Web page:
On perennial disagreements and clashes over land between host communities and sugar operators, Mr. Adedeji said the Council has engaged important stakeholders on how best to address the issue. “We have found a solution to the problem. We now have a body known as the Forum of Sugar Producing States, headed by my elder brother and leader, Governor Abdullahi Sule of Nasarawa state. The body comprised of governors across sugar producing belts in the country. Their major role is to help provide land for sugar projects in their respective states, thereby putting an end to frequent clashes arising from land ownership between communities and sugar operators”.

    On the dearth of qualified indigenous manpower to manage the sector, Mr. Adedeji said the Nigeria Sugar Institute in Ilorin has commenced the training of young Nigerian graduates both in field and factory operations through an exchange programme with the National Sugar Institute, Kanpur, India as well as in Mauritius.

    He said tremendous gains have been achieved with regards to the nations refining capacity, adding that the immediate action plan of the Council is to replicate the success achieved in the area of refining in field operations, which he believes is the heart of the BIP.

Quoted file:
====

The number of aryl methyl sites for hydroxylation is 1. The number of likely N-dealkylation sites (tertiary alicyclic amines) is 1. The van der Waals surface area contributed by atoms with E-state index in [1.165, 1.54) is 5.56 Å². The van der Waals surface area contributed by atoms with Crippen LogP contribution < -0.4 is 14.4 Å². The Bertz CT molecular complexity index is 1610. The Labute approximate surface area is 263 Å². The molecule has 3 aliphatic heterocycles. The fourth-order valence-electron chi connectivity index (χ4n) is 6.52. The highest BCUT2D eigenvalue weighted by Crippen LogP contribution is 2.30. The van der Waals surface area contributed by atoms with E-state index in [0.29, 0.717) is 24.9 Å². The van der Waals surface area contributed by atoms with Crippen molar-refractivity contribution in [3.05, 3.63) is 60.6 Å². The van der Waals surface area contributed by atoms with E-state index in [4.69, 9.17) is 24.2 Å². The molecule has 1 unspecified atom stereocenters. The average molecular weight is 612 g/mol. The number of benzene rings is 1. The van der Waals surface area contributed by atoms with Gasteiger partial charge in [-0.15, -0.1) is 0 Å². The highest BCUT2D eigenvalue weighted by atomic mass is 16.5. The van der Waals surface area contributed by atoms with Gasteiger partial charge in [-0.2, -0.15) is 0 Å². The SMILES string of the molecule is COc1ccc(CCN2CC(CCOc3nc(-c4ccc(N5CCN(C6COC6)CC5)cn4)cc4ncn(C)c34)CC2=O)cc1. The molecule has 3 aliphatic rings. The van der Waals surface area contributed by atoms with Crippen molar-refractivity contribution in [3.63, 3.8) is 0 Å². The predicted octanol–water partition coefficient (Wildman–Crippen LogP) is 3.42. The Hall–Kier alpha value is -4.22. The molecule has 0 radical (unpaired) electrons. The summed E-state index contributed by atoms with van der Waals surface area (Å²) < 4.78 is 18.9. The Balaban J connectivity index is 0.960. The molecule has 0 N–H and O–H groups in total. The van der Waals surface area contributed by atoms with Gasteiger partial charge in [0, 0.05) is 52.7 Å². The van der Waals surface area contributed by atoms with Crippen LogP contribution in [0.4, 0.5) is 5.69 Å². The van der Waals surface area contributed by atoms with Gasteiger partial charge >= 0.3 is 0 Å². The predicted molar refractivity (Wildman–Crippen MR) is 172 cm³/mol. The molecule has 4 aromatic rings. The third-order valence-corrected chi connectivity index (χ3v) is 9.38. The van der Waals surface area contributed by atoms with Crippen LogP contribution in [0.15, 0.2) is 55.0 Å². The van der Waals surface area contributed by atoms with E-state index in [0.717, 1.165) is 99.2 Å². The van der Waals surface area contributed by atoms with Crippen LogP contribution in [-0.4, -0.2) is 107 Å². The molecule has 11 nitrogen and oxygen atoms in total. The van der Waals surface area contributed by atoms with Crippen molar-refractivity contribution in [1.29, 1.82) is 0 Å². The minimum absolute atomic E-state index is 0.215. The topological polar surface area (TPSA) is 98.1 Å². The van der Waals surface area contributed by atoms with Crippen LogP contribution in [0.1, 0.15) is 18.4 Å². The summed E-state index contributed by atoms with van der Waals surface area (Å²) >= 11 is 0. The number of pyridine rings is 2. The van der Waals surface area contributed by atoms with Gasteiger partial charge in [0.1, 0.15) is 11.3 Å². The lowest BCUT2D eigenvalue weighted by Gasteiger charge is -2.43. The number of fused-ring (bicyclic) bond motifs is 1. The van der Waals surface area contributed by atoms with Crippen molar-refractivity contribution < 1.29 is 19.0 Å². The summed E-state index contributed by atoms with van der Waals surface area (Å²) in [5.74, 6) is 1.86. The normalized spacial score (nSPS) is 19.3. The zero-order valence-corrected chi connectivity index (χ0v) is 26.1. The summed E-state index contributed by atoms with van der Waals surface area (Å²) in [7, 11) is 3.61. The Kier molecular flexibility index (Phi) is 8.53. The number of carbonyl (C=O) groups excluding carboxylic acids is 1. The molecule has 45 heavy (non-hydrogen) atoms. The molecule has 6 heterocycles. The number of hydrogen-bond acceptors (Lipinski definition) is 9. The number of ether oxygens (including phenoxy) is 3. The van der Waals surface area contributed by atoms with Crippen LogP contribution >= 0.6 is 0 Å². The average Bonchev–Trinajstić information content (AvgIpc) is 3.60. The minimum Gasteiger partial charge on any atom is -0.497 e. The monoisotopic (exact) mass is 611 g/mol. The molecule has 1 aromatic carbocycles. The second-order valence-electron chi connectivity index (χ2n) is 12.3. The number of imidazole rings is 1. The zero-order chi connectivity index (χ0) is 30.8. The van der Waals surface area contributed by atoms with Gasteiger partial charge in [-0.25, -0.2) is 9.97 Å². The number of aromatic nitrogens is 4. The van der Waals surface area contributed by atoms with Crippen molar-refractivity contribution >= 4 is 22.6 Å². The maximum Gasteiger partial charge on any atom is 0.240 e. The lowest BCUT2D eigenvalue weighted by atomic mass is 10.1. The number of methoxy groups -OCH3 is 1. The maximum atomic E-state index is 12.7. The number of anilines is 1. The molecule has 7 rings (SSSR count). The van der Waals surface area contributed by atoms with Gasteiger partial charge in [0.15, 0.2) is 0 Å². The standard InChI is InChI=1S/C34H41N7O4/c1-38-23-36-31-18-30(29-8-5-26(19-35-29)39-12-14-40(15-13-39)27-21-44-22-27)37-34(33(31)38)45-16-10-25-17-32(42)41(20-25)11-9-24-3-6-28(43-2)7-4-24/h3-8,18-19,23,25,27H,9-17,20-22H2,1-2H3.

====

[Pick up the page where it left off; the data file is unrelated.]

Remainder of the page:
“We have done pretty well in the area of refining imported raw sugar. In fact, we’ve surpassed our target in that aspect. Our next move is how best to replicate this success in our field operations. The Backward Integration Programme is actually the engine room of the NSMP. We are keen about local production of the commodity to meet local demands and possible export in the years ahead,” he said.

    He stated that government’s plan for the sector is to guarantee a huge return on investments for all players, attain self-sufficiency, create jobs, generate electricity and derive other benefits of the sugarcane value chain as contained in the country’s Sugar Master Plan.

    The three major sugar operators which comprised of Dangote, BUA and Flour Mills all have their BIP sites across states where operations are ongoing in the area of development of sugar estates which has created thousands of direct and indirect jobs for sugarcane farmers and construction of factories for full operations. The Dangote Group has its BIP sites in Numan, Adamawa state and Tunga, Nasarawa state. The BUA Group has its BIP site in Lafiagi, Kwara state while the Flour Mills Nigeria has its BIP site in Sunti, Niger state and recently signed an MOU with the Nasarawa state government for another BIP site to be sited in Toto local government area of the state.
    “Without doubts, the sector has, even amidst natural and man-made challenges recorded some milestones, especially as it relates to attracting genuine and profitable investments to the once moribund sugar industry, our refining capacity and the springing up of new sugar factories. We are not going to rest on our oars as an agency of government. We are quite determined and hopeful in our mission to turnaround the fortunes of the sector for the overall benefit of our dear country and citizens”.